Asbestos ban in India: challenges ahead
Annals of the New York Academy of Sciences . 2006 Sep;1076:292-308. [Link]
Tushar Kant Joshia, Uttal B Bhuvaa and Priyanka Katocha
a Centre for Occupational and Environmental Health, Lok Nayak Hospital, New Delhi 110002, India
Address for correspondence: Tushar Kant Joshi, Head of Occupational and Environmental Medicine Programme, Centre for Occupational and Environmental Health, Ground Floor B.L. Taneja Block, Lok Nayak Hospital, MAMC New Delhi 110002, India. Voice: 0091/011/23214731; fax: 0091/011/23235574. e-mail: firstname.lastname@example.org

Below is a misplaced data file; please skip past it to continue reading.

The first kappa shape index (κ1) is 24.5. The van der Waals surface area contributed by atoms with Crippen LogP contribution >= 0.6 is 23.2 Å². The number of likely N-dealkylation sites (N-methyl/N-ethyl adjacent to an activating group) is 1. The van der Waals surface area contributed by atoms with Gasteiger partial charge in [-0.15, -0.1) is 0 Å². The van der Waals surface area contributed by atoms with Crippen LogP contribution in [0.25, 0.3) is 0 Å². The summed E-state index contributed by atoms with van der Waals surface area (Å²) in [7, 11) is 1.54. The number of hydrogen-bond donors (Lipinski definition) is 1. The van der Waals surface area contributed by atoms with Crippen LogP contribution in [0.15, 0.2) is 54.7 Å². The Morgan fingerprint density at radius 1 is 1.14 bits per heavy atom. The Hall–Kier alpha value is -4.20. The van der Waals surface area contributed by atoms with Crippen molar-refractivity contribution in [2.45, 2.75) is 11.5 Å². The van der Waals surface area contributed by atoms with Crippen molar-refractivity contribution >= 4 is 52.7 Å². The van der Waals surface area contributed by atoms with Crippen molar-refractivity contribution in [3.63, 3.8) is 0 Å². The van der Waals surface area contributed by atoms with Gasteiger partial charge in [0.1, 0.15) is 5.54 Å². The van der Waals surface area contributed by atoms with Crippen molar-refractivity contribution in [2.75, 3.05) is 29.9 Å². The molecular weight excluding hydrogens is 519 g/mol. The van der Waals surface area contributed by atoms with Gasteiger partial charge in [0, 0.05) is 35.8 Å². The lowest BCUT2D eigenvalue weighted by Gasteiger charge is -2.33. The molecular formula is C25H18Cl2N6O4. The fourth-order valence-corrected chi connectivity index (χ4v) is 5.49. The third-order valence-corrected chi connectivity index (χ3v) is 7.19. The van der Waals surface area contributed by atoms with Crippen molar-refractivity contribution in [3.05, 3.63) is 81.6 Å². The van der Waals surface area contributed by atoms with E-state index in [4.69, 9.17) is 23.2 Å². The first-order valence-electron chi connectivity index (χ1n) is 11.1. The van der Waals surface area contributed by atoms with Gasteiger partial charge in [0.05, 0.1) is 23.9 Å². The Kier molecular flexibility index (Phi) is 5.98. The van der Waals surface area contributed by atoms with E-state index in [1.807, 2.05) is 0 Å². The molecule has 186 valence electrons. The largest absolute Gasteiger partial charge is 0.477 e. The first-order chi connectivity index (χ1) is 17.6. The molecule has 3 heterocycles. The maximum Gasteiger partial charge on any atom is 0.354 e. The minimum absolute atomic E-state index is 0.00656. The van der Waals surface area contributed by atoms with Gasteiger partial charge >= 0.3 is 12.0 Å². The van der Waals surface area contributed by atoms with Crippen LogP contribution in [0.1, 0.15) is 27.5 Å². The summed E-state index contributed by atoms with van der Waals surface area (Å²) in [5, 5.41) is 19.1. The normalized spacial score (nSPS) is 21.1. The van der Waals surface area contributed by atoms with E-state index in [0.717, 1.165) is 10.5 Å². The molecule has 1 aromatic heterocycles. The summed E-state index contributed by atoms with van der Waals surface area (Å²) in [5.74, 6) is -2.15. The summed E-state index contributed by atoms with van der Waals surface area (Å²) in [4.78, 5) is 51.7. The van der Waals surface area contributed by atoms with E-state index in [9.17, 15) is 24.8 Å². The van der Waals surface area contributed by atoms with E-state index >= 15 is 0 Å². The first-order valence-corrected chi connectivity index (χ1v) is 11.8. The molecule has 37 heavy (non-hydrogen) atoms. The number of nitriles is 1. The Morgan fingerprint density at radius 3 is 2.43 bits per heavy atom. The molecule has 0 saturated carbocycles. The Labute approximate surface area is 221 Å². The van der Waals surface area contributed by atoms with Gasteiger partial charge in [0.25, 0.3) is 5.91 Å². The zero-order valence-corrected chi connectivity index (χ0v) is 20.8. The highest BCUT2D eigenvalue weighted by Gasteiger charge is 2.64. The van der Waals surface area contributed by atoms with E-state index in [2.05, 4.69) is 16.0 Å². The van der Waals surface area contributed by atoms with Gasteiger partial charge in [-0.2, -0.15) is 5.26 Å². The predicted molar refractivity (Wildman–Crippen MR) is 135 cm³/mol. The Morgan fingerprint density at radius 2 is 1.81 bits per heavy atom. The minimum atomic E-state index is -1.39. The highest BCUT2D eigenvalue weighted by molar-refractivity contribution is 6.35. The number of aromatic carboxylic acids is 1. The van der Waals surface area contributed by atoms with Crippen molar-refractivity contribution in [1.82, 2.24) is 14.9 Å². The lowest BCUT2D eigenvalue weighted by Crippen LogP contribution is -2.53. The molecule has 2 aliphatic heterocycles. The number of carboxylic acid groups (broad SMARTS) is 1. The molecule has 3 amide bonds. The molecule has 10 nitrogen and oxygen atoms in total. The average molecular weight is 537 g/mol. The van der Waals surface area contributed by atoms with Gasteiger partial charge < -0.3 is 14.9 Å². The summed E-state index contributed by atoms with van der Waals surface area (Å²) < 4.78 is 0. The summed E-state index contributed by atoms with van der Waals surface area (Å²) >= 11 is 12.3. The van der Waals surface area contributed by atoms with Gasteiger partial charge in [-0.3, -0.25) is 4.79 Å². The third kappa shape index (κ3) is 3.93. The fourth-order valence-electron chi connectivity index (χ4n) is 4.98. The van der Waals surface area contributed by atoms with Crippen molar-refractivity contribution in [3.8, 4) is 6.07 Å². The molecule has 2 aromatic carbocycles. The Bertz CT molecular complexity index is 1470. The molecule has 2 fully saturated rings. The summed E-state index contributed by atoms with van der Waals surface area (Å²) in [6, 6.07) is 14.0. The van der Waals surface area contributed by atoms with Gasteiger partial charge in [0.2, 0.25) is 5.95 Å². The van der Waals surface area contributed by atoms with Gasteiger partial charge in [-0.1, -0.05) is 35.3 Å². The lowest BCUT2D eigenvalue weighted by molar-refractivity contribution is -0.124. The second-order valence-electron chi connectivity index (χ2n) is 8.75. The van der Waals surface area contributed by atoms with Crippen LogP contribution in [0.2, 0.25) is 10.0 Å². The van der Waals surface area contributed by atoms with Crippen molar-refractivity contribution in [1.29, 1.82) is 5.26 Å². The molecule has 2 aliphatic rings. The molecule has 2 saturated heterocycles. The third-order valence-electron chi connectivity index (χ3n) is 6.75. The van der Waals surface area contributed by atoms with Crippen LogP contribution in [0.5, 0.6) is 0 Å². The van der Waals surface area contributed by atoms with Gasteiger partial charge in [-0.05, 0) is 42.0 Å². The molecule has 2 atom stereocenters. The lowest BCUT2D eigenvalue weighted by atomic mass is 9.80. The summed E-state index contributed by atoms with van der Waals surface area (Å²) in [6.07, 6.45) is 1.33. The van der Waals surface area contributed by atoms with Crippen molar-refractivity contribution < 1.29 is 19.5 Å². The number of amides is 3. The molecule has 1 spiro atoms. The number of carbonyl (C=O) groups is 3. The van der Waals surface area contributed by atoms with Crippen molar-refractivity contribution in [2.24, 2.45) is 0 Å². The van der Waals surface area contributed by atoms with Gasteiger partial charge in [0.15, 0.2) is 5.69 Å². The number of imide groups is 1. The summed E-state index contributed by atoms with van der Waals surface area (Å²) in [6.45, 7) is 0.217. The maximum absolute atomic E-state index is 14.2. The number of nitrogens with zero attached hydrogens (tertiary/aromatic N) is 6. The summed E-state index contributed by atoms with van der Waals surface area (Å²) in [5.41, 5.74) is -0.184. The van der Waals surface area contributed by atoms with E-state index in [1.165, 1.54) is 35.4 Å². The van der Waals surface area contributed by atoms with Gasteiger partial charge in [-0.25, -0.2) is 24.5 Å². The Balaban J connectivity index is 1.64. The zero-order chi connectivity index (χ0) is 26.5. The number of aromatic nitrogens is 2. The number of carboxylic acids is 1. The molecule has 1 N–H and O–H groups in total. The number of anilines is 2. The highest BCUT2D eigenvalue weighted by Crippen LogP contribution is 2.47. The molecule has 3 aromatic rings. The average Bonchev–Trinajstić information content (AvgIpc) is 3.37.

Rapidly industrializing India is described by the International Monetary Fund as a young, disciplined, and vibrant economy with a projected growth of 6.7% for 2005. The total workforce of 397 million has only 7% of workers employed in the organized sector with construction, where asbestos exposure is prevalent, employing 4.4%. The domestic production of asbestos declined from 20,111 tons in 1998–1999 to 14,340 tons in 2002–2003. The imports from Russia and Canada increased from 61,474 tons in 1997–1998 to 97,884 tons in 2001–2002. The production of asbestos cement products went up from 0.68 million tons in 1993–1994 to 1.38 million tons in 2002–2003. The asbestos industry has been delicensed since March 2003. The number of asbestos-based units stood at 32, with the western state of Maharashtra having the largest number. According to official figures, the industry employs 8000 workers. The occupational exposure standard is still 2 fibers/mL, worse still, mesothelioma is not recognized as an occupational disease. The latest cancer registry data have no information on mesothelioma. The health and safety legislation does not cover 93% of workers in the unorganized sector where asbestos exposures are extremely high. Workers remain uninformed and untrained in dealing with asbestos exposure. Enforcement agencies are not fully conscious of the risks of asbestos exposure. Industrial hygiene assessment is seldom carried out and pathologists do not receive training in identifying mesothelioma histopathologically. The lack of political will and powerful influence of the asbestos industry are pushing India toward a disaster of unimaginable proportion.